MIT?s Banerjee, Duflo Win $48,000 FT/Goldman Award With 'Poor Economics'

MIT?s Banerjee, Duflo Win $48,000 FT/Goldman Award With 'Poor Economics'

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Press release commends book as "at once radical in its rethinking of the economics of poverty and entirely practical in the suggestions it offers, allowing a ringside view of the lives of the world's poorest."

IPA Research Affiliates Abhijit Banerjee and Esther Duflo's Poor Economics has won the Financial Times and Goldman Sachs Business Book of the Year Award, a distinction established in 2005 to highlight one book each year that has provided "the most compelling and enjoyable insight into modern business issues."

Bloomberg reports on the story:

Abhijit V. Banerjee and Esther Duflo's “Poor Economics: A Radical Rethinking of the Way to Fight Global Poverty” won the Financial Times and Goldman Sachs Business Book of the Year Award.

Banerjee and Duflo, MIT economists and co-founders of the Abdul Latif Jameel Poverty Action Lab, overcame competition from Barry Eichengreen's “Exorbitant Privilege,” Daniel Yergin's “The Quest” and other finalists to claim the award of 30,000 pounds ($48,000) during a dinner last night at the Wallace Collection in London.

In “Poor Economics” (PublicAffairs), Banerjee and Duflo use randomized control trials of the type used to assess new drugs to study the behavior of poor people and the best ways to alleviate poverty.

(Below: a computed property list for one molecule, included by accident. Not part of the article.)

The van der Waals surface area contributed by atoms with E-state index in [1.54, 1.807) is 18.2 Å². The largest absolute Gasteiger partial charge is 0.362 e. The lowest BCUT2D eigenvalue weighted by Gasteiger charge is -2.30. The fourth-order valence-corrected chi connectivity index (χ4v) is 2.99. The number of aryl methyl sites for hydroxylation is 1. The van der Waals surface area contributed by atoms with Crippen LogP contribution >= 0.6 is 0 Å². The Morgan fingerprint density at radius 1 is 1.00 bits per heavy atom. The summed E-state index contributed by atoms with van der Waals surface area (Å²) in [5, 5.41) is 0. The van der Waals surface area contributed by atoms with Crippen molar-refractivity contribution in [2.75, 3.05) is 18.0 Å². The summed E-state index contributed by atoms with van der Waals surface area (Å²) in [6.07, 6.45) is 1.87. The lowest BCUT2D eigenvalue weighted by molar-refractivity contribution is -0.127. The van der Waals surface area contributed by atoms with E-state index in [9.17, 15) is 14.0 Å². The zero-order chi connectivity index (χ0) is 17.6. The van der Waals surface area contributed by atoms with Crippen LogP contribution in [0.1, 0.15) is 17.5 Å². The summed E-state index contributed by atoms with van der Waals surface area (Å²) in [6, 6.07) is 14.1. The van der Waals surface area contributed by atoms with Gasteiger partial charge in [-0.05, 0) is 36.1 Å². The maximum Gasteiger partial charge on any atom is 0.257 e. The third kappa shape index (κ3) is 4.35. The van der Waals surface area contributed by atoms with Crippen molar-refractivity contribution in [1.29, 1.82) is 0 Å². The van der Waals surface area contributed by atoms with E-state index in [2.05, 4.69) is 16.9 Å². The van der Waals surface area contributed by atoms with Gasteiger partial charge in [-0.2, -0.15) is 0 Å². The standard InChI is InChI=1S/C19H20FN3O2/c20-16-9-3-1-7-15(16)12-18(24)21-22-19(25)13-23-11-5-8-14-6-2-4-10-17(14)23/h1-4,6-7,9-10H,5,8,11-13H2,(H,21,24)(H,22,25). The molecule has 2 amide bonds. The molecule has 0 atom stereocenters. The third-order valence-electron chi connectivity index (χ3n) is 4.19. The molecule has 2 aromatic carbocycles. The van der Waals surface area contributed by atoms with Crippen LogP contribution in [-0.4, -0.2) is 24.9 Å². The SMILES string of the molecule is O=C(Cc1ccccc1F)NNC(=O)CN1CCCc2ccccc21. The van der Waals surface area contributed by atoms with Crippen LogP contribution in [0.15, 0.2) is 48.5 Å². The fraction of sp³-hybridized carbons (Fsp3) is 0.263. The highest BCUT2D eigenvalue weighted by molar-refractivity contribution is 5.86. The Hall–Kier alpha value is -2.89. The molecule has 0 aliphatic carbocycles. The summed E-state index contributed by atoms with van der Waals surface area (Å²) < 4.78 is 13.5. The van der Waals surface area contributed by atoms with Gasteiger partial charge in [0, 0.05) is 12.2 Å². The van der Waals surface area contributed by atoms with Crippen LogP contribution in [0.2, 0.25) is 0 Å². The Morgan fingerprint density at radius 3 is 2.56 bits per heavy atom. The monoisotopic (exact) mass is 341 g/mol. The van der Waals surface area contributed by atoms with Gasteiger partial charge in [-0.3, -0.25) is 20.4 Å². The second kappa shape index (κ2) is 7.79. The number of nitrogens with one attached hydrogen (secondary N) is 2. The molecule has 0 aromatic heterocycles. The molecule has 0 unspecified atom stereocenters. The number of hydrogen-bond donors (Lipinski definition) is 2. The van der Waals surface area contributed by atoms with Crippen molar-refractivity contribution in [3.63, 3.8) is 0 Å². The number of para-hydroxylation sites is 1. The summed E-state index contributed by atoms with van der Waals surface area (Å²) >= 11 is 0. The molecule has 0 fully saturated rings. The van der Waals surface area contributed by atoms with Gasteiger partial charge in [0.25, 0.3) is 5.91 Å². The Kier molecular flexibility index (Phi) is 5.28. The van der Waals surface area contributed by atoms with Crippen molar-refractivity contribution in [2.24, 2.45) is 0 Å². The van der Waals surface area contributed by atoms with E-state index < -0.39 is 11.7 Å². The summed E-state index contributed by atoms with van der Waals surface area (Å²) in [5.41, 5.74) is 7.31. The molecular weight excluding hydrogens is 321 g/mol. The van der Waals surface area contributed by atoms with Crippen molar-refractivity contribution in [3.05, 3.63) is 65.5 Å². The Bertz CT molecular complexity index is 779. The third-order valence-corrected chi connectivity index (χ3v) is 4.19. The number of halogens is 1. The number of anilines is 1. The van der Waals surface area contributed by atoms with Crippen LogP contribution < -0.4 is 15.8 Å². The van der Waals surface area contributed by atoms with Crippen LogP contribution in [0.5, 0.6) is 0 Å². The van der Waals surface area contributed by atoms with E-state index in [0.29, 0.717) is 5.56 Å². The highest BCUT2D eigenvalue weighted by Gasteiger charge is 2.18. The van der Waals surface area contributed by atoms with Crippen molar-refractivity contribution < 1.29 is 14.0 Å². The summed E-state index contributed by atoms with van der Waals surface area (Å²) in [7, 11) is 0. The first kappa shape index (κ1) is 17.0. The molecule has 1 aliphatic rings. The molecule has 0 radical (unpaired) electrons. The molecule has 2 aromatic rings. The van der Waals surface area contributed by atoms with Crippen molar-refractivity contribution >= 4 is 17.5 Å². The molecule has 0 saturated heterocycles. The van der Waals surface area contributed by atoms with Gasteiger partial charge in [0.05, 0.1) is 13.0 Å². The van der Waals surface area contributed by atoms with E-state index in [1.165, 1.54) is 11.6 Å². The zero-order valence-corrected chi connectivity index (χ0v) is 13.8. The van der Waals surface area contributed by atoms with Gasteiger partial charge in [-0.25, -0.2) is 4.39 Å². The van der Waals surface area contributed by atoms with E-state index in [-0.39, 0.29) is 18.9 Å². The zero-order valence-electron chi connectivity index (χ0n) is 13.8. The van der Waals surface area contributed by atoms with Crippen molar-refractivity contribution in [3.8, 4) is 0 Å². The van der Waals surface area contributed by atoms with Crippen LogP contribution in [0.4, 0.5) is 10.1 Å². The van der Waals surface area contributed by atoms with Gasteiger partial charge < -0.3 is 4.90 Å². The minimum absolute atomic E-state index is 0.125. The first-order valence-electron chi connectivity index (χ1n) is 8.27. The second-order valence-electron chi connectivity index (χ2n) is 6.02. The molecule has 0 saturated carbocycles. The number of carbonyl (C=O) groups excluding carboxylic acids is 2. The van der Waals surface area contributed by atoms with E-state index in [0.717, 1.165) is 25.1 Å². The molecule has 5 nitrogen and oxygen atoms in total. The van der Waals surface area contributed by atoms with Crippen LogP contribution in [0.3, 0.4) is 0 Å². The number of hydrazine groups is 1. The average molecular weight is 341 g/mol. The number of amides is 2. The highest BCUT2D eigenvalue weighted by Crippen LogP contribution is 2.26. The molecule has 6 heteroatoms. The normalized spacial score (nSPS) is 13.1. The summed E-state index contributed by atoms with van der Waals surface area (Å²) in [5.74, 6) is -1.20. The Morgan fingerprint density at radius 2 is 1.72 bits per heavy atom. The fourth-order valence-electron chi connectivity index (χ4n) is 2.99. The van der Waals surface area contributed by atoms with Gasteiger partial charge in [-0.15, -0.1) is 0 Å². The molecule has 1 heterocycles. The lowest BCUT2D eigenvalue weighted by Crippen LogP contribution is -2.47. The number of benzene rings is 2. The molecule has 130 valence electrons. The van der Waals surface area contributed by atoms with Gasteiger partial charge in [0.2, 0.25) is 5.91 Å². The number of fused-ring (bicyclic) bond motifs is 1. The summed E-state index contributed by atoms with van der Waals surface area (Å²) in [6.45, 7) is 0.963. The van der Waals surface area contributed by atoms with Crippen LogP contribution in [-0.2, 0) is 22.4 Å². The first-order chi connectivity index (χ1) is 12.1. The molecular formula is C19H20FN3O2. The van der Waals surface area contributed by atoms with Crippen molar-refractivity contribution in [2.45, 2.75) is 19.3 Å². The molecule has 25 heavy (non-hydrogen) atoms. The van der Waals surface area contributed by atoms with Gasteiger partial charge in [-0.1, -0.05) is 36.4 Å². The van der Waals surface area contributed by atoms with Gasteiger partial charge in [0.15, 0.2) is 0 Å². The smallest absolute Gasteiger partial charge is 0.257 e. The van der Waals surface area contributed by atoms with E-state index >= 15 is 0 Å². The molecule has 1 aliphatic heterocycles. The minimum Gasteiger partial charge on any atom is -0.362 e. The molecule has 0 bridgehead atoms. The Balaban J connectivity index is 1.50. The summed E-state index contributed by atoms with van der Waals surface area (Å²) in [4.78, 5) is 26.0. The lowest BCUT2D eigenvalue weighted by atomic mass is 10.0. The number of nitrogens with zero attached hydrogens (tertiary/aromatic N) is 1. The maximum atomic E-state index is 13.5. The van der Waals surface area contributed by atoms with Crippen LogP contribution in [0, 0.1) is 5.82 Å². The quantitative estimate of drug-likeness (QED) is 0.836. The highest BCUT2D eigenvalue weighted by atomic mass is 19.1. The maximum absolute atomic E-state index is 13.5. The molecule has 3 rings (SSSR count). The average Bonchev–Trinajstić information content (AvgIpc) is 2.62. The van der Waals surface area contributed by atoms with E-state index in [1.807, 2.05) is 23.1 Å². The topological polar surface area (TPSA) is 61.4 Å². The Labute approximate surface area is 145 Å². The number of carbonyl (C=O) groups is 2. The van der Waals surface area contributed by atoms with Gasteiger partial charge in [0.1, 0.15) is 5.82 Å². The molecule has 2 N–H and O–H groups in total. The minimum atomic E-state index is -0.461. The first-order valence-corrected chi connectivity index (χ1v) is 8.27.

Addressing topics from health to education, the authors build a shrewd yet sympathetic portrait of a problem as complex as those individuals who make up the all-too-often stereotyped poor. They shed light on seemingly irrational behavior, such as the Moroccan farmer who finds money to buy a television when he can't afford food.

Ultimately, they argue that aid can work, as long as what they call “the three I's: ignorance, ideology, and inertia” are banished from policy making.

The authors didn't think they were writing a business book, Banerjee said.

“What's particularly wonderful about winning this award is that these ideas, that in some ways come from a very different world -- the world we live in, which is a world of poverty and policy -- resonate with people who are from the world of business,” Banerjee said after the ceremony. “That these ideas have managed to cross that boundary -- it's really very rewarding.”

Read Bloomberg's full article and check out the 4-Traders official Press Release

In other media:


Financial Times

November 03, 2011